The author looks confident, but only because Tong is really in charge.

The author looks confident, but only because Tong is really in charge.

I always thought I was pretty handy, at least until today. Then I got humbled.

You see, I had the opportunity to build my very own Crimson Trace LG-401G Lasergrips for a 1911 pistol. I was visiting the Crimson Trace factory in Wilsonville, Oregon, just south of Portland, and those crazy folks seemed to believe that even a klutz like me could make something high tech like a four milliwatt green instinctive activation pistol laser. But they didn’t have enough faith in my technical ability to turn me loose on the factory floor unsupervised.

Tong was the engineer who humbled me, but he was really nice about it. He let me make some mistakes, then gently corrected my little messes while teaching me the right way to do things. I actually worked with Tong on two sets of grips. He built the first set, while carefully instructing me on the intricacies of each step in the process, and there were a lot of them – 13,729 I think, but who’s counting? I then took the drivers seat and started on the Lasergrips that I would build, then take home with me, to install and use on one of my 1911s.

Making your own Lasergrips is easy. In fact, pretty much anyone can do it. Just assemble the following tools and facilities, then we’ll walk through the process together here. Go ahead, I’ll wait til you’re ready.

An armory

I’m assuming you have more than one gun, so you’ll need at least a dozen guns of each type for the laser you want to design and build. Some of them will be used for performance testing. You see, a laser has to be built to absorb massive g-forces of recoil in the x, y and z axis – tens of thousands of times. Oh, the grips and electronic components inside have to deal with rotational forces also. You’ll wear out a few guns until you get the laser and interior components design just right.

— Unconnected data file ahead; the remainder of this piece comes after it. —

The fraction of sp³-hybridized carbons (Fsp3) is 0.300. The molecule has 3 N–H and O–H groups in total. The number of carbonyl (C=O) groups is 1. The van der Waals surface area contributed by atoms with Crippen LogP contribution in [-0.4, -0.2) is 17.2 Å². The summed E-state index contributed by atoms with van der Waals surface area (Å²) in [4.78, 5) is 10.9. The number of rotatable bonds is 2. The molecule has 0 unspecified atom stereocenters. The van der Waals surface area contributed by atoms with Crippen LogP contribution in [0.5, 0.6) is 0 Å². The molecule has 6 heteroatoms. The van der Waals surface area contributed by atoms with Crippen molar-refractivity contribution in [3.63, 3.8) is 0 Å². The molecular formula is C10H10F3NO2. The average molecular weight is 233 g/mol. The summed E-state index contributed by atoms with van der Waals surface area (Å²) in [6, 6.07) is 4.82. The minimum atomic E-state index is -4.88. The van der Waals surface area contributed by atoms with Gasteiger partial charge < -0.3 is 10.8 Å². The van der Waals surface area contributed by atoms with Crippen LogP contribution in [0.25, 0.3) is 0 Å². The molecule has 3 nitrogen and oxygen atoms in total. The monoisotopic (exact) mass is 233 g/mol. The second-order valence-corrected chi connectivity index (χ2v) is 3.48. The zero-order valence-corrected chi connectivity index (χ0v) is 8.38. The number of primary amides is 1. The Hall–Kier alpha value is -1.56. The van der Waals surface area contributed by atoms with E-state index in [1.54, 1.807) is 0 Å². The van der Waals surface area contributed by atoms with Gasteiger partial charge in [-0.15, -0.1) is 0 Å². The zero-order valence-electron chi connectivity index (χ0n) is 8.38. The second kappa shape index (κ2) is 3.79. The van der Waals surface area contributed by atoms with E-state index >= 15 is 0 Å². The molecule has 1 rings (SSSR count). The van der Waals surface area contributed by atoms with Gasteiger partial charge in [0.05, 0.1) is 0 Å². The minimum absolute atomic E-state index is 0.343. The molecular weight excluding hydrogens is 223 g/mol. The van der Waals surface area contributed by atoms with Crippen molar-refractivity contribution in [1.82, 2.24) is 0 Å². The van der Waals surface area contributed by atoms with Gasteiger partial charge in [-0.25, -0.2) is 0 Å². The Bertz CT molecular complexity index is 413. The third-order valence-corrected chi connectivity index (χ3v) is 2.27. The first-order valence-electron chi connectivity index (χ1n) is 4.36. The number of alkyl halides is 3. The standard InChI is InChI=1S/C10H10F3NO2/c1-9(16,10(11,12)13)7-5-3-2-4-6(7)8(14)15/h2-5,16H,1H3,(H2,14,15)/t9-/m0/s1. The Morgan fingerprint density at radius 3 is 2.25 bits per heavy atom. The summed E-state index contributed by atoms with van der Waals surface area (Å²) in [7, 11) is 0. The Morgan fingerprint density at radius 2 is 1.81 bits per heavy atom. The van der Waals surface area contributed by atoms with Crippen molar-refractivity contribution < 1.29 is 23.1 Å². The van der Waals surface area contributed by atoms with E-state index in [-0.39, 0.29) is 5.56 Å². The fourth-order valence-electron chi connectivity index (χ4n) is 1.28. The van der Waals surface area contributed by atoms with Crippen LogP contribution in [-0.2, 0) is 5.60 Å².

Some of the guns you’ll need to chop apart into pieces. This is the part where you and I both cry. Chop up perfectly good guns? Yep, it’s all for the cause. See, when you assemble the grips, you’ll want to do it on the actual gun frame you’re making the laser for, not a copy that might have slight dimensional variances. The best way, how Crimson Trace does it, is to chop off the grip end of the frame of an actual gun to make construction jigs. Of course you’ll need to make multiple sets of these so you can meet the required production volume.

An indoor shooting range

You’ll want to install an indoor shooting range, hire an armorer to keep all the guns in the armory running, then train staff members to perform the hundreds of thousands of rounds of live fire testing. Believe it or not, there will be too much shooting for just one person to handle. Don’t forget to install lead management ventilation systems – and soundproofing so you don’t tick off the neighbors.

An engineering testing lab

If you’re going to do it right, you need testing facilities in house for non-shooting performance testing. You’ll need electrical testing equipment to make sure your battery and power management designs are up to par. You’ll also need moisture and immersion testing equipment, because a laser on a gun wouldn’t be of much use if it stopped working when it got a little wet. Don’t forget environmental testing equipment. Your Lasergrips will need to perform in exceptional hot and cold conditions. Not only environmental temperature changes, but operational temperature changes. Guns get hot when you shoot them a lot.

A collimation lab

Direct green laser diodes are a raw material that need to be directed, tuned and tweaked before they’re capable of projecting a neat green dot on target. After you line up your German diode supplier, you’ll need to construct special housings and install the diodes in them so they don’t get smashed to bits by recoil. Oh, and you’ll need to design an adjustable lens that takes the broad, rectangular green light output of the diode and focuses it into a sharp dot at a range of 25 feet. For this application, you can do what Crimson Trace does and construct mirror mazes, so you can focus each and every diode in a smaller space because you’re bouncing the beam out and back via the mirrors. Distance is distance, regardless of how many turns there are.

Read the rest at OutdoorHub!